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- The Estimated Leverage Ratio (ELR) metric in Bitcoin
- A decrease in volatility and speculation is expected in the Bitcoin market.
What does the decrease in the Estimated Leverage Ratio metric in Bitcoin mean and how does it affect volatility?
On-Chain Data Shows Decrease in Bitcoin Speculation
A leverage measure in the Bitcoin market has dropped to its lowest level since the end of 2021, indicating that the volatility that triggers speculators is being increasingly removed from the market, which means that the world’s largest cryptocurrency by market value, Bitcoin, could be calmer.
The “Estimated Leverage Ratio” (ELR) data has dropped to its lowest level since December 2021, at 0.195.
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Estimated Leverage Ratio (ELR)
This is a drop from a peak of 0.4 just before the collapse of the cryptocurrency exchange FTX in November, which was the catalyst for Bitcoin reaching its lowest levels in the bear market of 2022 at $15,000.
ELR data calculates the dollar value of open permanent Bitcoin futures positions divided by the number of Bitcoins held by derivative exchanges (where traders open these permanent Bitcoin futures positions).
A lower number means that traders on derivative exchanges are opening less leveraged positions in proportion to the number of BTC they hold on the exchange, which essentially means that there is less speculation in the market.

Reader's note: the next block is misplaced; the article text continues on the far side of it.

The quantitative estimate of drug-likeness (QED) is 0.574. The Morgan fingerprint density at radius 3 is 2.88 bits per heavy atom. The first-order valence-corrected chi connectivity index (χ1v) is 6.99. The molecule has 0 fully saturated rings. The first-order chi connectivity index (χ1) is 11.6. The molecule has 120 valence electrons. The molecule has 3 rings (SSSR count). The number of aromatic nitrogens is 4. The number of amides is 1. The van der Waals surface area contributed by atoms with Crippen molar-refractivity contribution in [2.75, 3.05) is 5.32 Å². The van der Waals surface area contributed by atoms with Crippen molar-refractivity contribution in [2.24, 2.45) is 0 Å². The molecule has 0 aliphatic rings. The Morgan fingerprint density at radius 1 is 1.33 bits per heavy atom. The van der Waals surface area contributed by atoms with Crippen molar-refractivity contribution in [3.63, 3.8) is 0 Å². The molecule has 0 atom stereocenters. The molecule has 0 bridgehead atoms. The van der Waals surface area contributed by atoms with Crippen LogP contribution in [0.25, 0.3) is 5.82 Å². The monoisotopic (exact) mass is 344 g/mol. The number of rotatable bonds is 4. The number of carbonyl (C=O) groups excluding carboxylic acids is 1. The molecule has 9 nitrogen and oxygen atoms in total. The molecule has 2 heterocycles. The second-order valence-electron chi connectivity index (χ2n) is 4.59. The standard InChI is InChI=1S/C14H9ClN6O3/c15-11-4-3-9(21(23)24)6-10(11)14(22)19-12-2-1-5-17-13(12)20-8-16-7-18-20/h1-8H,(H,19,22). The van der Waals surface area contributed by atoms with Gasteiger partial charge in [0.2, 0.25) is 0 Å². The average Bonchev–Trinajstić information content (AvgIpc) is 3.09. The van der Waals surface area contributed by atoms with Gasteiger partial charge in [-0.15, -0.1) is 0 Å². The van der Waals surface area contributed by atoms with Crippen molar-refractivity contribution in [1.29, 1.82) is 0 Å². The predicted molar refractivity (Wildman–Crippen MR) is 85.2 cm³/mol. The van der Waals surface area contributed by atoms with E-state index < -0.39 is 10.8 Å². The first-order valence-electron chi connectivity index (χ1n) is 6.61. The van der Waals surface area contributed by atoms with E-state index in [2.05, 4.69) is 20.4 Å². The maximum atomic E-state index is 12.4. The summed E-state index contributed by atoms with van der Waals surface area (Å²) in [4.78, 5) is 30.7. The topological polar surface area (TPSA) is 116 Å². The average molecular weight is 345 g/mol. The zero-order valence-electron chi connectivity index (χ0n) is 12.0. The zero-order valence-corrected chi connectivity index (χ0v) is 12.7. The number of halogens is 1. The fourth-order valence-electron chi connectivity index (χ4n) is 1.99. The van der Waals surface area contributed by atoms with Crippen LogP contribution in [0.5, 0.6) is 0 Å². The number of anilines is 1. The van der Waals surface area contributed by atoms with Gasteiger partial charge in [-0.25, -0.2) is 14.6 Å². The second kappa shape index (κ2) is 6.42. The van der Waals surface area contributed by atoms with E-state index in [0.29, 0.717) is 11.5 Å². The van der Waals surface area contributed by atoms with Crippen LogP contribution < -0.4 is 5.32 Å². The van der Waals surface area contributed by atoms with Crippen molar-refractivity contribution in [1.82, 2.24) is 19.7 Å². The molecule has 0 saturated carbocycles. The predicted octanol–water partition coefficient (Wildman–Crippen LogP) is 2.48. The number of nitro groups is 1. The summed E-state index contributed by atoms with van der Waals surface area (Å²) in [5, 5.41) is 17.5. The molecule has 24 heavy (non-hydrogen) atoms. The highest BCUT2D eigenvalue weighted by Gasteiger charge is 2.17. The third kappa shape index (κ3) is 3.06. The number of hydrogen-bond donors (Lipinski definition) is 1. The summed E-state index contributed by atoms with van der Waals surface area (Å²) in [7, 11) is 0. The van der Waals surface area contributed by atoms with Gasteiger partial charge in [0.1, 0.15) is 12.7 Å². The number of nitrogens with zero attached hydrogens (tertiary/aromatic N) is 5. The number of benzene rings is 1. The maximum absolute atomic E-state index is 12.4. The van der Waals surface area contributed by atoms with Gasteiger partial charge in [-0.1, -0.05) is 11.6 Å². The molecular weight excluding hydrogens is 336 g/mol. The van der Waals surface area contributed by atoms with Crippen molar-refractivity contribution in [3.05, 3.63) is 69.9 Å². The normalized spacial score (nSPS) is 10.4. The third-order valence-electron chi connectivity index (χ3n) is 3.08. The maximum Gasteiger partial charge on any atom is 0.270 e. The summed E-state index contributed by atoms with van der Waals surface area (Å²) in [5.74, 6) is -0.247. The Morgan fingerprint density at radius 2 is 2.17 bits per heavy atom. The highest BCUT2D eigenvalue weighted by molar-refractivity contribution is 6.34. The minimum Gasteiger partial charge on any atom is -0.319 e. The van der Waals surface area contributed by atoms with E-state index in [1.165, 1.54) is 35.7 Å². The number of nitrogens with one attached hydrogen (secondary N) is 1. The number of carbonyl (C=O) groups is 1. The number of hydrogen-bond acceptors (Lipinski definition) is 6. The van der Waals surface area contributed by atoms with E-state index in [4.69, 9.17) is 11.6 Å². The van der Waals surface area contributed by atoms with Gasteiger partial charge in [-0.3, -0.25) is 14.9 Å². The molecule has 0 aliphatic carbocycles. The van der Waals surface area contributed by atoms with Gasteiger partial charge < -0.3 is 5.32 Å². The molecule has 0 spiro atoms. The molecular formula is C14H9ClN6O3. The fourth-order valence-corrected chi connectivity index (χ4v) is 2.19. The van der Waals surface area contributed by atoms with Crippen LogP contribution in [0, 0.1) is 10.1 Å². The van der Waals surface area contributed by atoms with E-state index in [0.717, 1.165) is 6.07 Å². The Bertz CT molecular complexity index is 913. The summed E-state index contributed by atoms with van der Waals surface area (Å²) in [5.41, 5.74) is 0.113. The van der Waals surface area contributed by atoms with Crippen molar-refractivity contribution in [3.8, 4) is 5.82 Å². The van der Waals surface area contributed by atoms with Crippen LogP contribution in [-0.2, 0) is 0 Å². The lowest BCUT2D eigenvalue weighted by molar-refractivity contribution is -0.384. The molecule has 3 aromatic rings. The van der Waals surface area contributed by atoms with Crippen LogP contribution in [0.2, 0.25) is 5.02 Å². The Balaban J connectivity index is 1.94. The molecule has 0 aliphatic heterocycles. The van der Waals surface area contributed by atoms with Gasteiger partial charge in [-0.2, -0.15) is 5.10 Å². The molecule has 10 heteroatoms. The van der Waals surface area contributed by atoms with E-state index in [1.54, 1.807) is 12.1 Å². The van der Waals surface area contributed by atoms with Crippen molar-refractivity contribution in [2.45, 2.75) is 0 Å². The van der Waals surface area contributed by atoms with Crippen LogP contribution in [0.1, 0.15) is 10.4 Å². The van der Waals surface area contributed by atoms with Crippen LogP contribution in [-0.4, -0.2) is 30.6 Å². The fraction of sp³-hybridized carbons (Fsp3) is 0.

Low Leverage Could Create Bullish Momentum for Bitcoin!
As can be seen above, the relationship between ELR and BTC price is weak. When Bitcoin reached record levels in late 2021, ELR was at current levels before peaking when the Bitcoin price was around $20,000.
However, a lower ELR could still be bullish for Bitcoin price, as excessive leverage in the market can trigger volatility (due to positions being liquidated). Higher volatility can deter investors. A lower volatility profile in the future could be a key factor in attracting new individual and institutional investors.
The drop in ELR came after wild liquidation-induced fluctuations in Bitcoin price on Wednesday. According to Bitcoin option market pricing, lower volatility in the future seems to be what investors are expecting.
Implied volatility values near the At-The-Money (ATM) Strike Price for Bitcoin options with 7, 30, 90, and 180-day maturities are in the 45-55% range, which is close to historical lows.
Deribit’s Bitcoin Volatility Index (DVOL) is also near historical lows at current levels around 55.
Alternative leverage measures in the Bitcoin market are also decreasing.
The ratio of the dollar value of open positions in Bitcoin futures markets to the market value of Bitcoin is around 0.0176.
This indicates that there were approximately $9.7 billion in open positions in Bitcoin futures on Wednesday.
In November 2022, when Bitcoin’s market value was just over $393 billion and open positions were around $11.56 billion, this ratio was much higher at around 0.03.
The withdrawal of speculators has generally been consistent with the market finding a low level and then recovering, followed by FOMO (fear of missing out) attracting a new wave of speculators.
Therefore, on-chain analysts such as the Realized HODL Ratio prefer to monitor metrics such as the balance of BTC holdings in 1-week and 1-2 year old coins.